Kale, Kale, Kale, Kale. Kale, Kale, Kale, Kale. Kale, Kale, Kale, Kale, Kale Kale Kale Kale.

dirt on my face, garden, gardening tips, recipes

I wrote all those ‘kales’ to a song in my head. CAN YOU HEAR IT?

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So. Kale. It is a miracle plant. It produces, and produces, and produces. It is a produce producer. Get it? Because it is produce?

Yeah, yeah, forgive me…I’m tired guys. As I write this I am struggling through some epic Whole30 cravings and I don’t WANT ANY MORE KALE EVEN THOUGH IT IS GOOD FOR ME I WANT A BOWL OF CEREAL AND SOME ICE CREAM AND SOME PIE.

Last night before I went to sleep I found myself watching short videos on the Food Network because GLUTEN-Y FOOD!

I miss gluten.

And dairy.

And sugar.

And carbs.

BUT ENOUGH ABOUT ME, LET’S GET TO THE KALE.

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Kale has been a workhorse in our house this summer, and Sister and I have thoroughly enjoyed going out to the garden and snipping off leaves and filling literally bags and bags with our haul.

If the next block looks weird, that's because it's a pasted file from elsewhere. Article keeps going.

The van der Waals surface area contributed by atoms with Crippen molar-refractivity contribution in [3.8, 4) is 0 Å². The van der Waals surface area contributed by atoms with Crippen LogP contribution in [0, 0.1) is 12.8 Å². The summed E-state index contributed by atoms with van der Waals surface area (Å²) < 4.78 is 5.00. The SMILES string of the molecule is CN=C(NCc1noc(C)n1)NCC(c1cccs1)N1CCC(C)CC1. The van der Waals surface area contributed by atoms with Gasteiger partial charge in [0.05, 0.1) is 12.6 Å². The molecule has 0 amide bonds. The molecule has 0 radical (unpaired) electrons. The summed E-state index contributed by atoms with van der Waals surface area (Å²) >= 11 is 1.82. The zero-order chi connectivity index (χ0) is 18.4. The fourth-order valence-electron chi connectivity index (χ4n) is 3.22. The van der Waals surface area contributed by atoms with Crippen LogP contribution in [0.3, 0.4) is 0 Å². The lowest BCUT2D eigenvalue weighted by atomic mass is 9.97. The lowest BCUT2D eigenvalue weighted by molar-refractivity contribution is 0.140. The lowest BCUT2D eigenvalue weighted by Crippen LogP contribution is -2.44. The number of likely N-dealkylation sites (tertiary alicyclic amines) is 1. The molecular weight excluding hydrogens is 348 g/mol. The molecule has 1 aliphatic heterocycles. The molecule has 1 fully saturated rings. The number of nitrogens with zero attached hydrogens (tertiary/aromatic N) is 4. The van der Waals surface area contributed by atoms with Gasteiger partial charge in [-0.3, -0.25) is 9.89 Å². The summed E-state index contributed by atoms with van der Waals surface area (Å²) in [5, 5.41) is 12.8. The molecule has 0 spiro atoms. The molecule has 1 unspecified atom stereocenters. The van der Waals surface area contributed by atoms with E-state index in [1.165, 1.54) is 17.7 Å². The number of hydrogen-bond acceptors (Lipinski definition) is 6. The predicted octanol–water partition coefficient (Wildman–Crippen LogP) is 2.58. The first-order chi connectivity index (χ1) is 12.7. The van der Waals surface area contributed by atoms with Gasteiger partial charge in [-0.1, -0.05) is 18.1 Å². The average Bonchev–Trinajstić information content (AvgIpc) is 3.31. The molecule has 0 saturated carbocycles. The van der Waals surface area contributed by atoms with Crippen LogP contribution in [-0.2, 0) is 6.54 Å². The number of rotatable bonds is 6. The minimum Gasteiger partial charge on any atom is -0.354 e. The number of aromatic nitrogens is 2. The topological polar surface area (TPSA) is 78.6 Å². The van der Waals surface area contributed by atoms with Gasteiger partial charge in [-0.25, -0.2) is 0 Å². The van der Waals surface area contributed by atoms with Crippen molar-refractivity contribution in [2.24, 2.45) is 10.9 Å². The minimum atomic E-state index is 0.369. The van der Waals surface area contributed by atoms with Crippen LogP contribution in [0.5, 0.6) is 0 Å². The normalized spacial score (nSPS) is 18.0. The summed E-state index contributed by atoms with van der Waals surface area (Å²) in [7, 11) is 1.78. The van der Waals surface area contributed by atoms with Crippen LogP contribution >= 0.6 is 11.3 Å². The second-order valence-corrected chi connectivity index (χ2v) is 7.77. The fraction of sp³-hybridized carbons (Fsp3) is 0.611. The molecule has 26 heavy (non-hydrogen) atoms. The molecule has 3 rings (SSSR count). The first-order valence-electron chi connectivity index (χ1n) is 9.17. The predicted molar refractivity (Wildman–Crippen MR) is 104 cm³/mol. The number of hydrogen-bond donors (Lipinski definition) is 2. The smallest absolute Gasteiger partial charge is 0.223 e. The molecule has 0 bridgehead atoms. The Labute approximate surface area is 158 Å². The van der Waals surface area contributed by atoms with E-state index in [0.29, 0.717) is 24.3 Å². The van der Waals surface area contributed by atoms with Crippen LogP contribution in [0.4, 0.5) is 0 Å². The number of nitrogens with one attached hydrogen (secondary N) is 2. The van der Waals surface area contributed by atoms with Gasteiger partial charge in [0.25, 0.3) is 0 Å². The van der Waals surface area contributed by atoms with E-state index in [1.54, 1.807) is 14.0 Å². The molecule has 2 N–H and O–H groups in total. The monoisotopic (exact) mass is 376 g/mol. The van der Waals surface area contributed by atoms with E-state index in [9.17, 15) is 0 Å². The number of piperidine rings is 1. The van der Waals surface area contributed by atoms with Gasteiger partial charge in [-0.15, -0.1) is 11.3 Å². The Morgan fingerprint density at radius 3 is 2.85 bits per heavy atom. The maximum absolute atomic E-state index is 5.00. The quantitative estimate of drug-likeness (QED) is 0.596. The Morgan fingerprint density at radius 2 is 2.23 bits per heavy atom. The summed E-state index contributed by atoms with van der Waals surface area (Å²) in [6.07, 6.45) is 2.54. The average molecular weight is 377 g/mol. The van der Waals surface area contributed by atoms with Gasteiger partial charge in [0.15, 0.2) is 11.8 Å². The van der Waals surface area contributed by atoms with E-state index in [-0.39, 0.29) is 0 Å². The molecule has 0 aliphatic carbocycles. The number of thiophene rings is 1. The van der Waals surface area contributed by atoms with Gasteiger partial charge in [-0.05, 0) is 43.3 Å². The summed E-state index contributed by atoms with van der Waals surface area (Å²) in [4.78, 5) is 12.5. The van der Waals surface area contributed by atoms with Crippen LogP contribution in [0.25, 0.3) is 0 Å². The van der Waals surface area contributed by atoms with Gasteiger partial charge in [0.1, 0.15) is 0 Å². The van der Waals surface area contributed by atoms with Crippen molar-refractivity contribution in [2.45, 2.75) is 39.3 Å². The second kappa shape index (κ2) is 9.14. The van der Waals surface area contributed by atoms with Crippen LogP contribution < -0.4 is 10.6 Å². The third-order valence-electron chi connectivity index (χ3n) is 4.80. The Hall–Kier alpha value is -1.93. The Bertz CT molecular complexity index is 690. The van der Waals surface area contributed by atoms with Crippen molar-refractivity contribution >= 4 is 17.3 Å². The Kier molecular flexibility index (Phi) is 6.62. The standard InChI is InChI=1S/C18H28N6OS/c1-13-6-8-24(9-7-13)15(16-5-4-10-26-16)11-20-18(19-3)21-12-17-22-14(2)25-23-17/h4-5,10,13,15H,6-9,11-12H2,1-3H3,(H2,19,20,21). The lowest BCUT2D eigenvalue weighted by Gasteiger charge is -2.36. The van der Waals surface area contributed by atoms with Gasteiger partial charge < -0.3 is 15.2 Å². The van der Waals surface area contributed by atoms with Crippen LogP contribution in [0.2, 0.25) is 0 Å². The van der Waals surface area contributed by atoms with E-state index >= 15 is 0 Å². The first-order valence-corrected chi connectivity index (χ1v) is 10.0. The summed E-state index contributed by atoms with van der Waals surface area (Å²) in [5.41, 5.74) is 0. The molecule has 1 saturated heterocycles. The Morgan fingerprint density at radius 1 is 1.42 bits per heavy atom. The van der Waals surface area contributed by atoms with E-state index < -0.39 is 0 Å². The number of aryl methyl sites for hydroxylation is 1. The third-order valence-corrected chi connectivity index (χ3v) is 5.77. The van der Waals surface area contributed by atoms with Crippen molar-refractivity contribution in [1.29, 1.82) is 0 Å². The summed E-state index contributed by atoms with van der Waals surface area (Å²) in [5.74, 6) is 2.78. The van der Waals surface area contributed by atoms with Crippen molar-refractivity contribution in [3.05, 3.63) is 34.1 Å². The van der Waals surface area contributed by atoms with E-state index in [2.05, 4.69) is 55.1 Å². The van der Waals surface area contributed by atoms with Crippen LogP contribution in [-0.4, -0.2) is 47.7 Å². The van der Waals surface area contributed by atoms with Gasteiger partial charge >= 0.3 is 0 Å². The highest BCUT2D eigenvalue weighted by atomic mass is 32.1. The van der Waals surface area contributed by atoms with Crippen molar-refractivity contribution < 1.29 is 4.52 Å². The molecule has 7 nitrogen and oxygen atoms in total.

Yes, Claire, I know, I know. YOU’RE the one who goes out and harvests it. In a future post I should discuss how I love to dig, plant, weed, grow, and photograph the plants…but for some reason I lose interest right around the time they’re ready to be eaten? Hmm.

IMG_2701 2This is our favorite recipe, which is loosely based on one over at Epicurious, but is also different because it has evolved over time and also because of our laziness. Now, I don’t like things with sausage with few exceptions: one being my mom’s spaghetti sauce (HI MOM) and another being THIS RECIPE SO MAKE IT, OK?

  • Boil water. Add pasta to water. Preferably shells or something that can hold onto the sausagey/kaley/cheesey yumminess coming your way.